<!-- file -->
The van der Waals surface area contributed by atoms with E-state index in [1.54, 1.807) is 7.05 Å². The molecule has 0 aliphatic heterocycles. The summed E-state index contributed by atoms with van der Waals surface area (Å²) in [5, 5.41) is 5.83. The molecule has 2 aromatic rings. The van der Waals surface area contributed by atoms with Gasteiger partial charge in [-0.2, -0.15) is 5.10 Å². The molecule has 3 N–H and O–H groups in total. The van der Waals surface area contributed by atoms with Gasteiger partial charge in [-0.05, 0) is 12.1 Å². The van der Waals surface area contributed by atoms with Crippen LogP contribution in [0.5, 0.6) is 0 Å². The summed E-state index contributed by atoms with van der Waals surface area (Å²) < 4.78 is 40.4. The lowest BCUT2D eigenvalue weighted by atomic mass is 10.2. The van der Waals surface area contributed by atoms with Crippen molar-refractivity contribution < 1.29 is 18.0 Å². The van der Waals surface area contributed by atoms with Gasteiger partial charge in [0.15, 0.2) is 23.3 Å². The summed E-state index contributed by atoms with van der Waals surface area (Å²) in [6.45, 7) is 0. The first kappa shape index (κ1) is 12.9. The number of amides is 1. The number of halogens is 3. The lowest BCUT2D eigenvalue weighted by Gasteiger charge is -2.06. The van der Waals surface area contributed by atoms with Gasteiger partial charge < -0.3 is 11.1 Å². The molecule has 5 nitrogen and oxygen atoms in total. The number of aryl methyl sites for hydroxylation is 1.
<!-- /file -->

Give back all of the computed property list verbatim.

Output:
The van der Waals surface area contributed by atoms with E-state index in [1.54, 1.807) is 7.05 Å². The molecule has 0 aliphatic heterocycles. The summed E-state index contributed by atoms with van der Waals surface area (Å²) in [5, 5.41) is 5.83. The molecule has 2 aromatic rings. The van der Waals surface area contributed by atoms with Gasteiger partial charge in [-0.2, -0.15) is 5.10 Å². The molecule has 3 N–H and O–H groups in total. The van der Waals surface area contributed by atoms with Gasteiger partial charge in [-0.05, 0) is 12.1 Å². The van der Waals surface area contributed by atoms with Crippen LogP contribution in [0.5, 0.6) is 0 Å². The summed E-state index contributed by atoms with van der Waals surface area (Å²) < 4.78 is 40.4. The lowest BCUT2D eigenvalue weighted by atomic mass is 10.2. The van der Waals surface area contributed by atoms with Crippen molar-refractivity contribution < 1.29 is 18.0 Å². The van der Waals surface area contributed by atoms with Gasteiger partial charge in [0.15, 0.2) is 23.3 Å². The summed E-state index contributed by atoms with van der Waals surface area (Å²) in [6.45, 7) is 0. The first kappa shape index (κ1) is 12.9. The number of amides is 1. The number of halogens is 3. The lowest BCUT2D eigenvalue weighted by Gasteiger charge is -2.06. The van der Waals surface area contributed by atoms with Gasteiger partial charge < -0.3 is 11.1 Å². The molecule has 5 nitrogen and oxygen atoms in total. The number of aryl methyl sites for hydroxylation is 1.